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Low Back Pain – A TCM perspective

When encountering any problem you may have, be it at home, work or otherwise, there is almost always more than one way to approach it. Often a solution is made up of some combination of several different approaches. Low back pain is a very common example of this. While Chiropractic and Massage Therapy approach low back pain from similar viewpoints, occasionally it is important to look at it through a fresh lens. MiltonBackDoc has recently added a TCM practitioner - Meg Rector - to our staff. Below is her explanation of the Traditional Chinese Medicine approach to low back pain.

In the theory of Traditional Chinese Medicine, pain is caused by a lack of “qi” energy and blood flow in the body. This lack of “qi” and blood flow can be due to a deficiency, meaning there isn’t enough “qi” and blood flowing, or stagnation, which is a blockage of “qi” and blood flow. The blockage can be caused by external elements (cold or damp) entering the body or by trauma to the body, in the form of overuse or an acute injury.

Is your back pain worse in cold, rainy or damp weather?

That means your pain is caused by external elements invading the body and causing a blockage of qi and blood flow. By nature, cold is constricting and dampness is heavy and sticky.  These elements can easily invade the body when our external defense (immune system) is weakened and we are overly exposed to cold & damp weather or environments.  The common symptoms you would see with this pattern are lower back pain occurring after exposure to cold & damp or worse on rainy days, a heavy or cold sensation, stiffness of the muscles in the lower back region, limited movement of flexion or extension, or pain that radiates down the legs.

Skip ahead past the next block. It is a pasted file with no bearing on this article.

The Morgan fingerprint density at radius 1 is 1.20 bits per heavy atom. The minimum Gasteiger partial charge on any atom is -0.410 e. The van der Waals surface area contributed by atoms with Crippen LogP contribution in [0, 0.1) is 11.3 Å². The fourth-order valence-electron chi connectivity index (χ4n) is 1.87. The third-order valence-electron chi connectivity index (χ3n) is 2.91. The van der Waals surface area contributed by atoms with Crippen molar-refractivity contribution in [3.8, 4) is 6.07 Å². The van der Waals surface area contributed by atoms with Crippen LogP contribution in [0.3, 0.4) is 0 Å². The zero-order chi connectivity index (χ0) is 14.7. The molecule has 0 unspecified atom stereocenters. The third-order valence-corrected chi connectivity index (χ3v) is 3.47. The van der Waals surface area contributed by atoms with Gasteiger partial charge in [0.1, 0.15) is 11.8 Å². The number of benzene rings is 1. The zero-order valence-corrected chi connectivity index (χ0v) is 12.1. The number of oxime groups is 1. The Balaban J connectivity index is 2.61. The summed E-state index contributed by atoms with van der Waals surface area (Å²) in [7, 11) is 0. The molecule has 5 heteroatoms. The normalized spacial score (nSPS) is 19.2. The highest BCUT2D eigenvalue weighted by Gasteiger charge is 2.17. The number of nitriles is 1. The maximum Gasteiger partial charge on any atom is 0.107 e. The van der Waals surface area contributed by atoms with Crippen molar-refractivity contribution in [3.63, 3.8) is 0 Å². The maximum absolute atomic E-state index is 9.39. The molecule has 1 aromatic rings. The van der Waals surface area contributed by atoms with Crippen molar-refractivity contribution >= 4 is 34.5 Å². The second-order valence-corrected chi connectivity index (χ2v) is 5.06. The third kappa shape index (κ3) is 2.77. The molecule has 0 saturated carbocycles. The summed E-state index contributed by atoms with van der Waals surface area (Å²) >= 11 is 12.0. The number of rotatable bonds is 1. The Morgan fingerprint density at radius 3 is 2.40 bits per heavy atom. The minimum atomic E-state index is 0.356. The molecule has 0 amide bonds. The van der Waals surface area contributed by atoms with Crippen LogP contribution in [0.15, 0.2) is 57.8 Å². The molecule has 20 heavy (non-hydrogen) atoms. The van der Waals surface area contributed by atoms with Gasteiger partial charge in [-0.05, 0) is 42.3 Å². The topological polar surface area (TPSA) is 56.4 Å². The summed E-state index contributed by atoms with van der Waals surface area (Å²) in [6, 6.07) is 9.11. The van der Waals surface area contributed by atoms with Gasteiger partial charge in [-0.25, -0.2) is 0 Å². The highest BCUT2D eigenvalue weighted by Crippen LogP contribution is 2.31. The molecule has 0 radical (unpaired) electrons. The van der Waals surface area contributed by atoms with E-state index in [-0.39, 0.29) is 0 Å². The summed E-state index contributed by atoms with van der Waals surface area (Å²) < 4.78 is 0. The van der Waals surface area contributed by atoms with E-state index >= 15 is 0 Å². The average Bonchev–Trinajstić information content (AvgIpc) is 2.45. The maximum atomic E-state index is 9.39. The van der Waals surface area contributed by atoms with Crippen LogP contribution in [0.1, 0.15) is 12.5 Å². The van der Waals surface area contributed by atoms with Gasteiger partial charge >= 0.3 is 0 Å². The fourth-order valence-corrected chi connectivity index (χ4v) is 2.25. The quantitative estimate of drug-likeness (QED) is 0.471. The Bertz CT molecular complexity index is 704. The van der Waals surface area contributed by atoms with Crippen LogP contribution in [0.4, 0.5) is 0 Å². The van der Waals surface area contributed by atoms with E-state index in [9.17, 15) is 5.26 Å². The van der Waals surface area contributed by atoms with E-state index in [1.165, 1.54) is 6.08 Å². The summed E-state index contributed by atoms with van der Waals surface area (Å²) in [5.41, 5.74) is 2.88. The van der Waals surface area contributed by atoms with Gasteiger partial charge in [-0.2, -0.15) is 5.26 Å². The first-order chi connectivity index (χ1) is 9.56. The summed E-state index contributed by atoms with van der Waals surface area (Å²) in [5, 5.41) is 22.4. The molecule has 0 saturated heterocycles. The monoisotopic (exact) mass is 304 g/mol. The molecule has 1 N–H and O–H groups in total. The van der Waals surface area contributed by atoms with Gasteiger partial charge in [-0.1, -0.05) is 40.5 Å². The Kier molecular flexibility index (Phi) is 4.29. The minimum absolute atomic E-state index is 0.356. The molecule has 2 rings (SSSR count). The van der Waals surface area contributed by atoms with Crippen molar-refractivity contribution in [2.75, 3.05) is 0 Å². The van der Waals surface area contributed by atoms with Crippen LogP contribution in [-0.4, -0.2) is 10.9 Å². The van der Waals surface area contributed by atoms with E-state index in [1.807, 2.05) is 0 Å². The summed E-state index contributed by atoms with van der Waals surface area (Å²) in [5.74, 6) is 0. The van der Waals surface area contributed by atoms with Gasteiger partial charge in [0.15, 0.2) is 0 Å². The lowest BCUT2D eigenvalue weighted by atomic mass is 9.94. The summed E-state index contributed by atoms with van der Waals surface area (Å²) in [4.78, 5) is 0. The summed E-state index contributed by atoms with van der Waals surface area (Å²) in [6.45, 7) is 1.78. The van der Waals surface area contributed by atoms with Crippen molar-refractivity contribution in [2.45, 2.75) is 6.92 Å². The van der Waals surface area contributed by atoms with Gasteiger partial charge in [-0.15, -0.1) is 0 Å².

Are you older in age, suffering from chronic dull achy pain in your lower back?

Lower back pain is a primary symptom that occurs when the kidney organ system is deficient in TCM theory, due to the fact that the kidneys reside in the lumbar region. Kidney qi is slowly depleting as we age. The more effort we put in to keeping our bodies healthy (through diet and lifestyle choices), the slower the kidney qi will deplete. That being said, the depletion is inevitable, which means that kidney qi deficient back pain is more common in the elderly.  The common symptoms that may occur are: subtle onset of lingering pain and soreness that is worse with activity and better with rest, as well as weakness in the loins and knees. Other general qi deficiency signs are lassitude and fatigue, poor appetite, bloating, loose stools, pallor, dizziness and shortness of breath.

Is your back pain acute, fixed in location and possibly due to an injury?

This is the most common cause of lower back pain: trauma due to a sprain or contusion.  This type of lower back pain is caused by an injury or overuse that has causes qi and blood in the meridians to become blocked and stagnate which results in pain.  The quality of the pain is normally fixed in a specific location and can be achy or sharp, causing rigidity in the muscles. The pain becomes worse with pressure and turning the body.

No matter what the pattern is that is causing the back pain, the main goal in treatment is to get the qi and blood flowing in the meridians that flow down your back.  This is done by choosing acupoints that are located on your back, specifically in areas that are more tender or painful, along with distal points that coincide to your specific diagnosis.  Cupping can also be very beneficial to start the treatment to release built up tension in the muscles and start the flow of qi and blood.

To read more about Meg, click here.

To read more about Traditional Chinese Medicine, click here.

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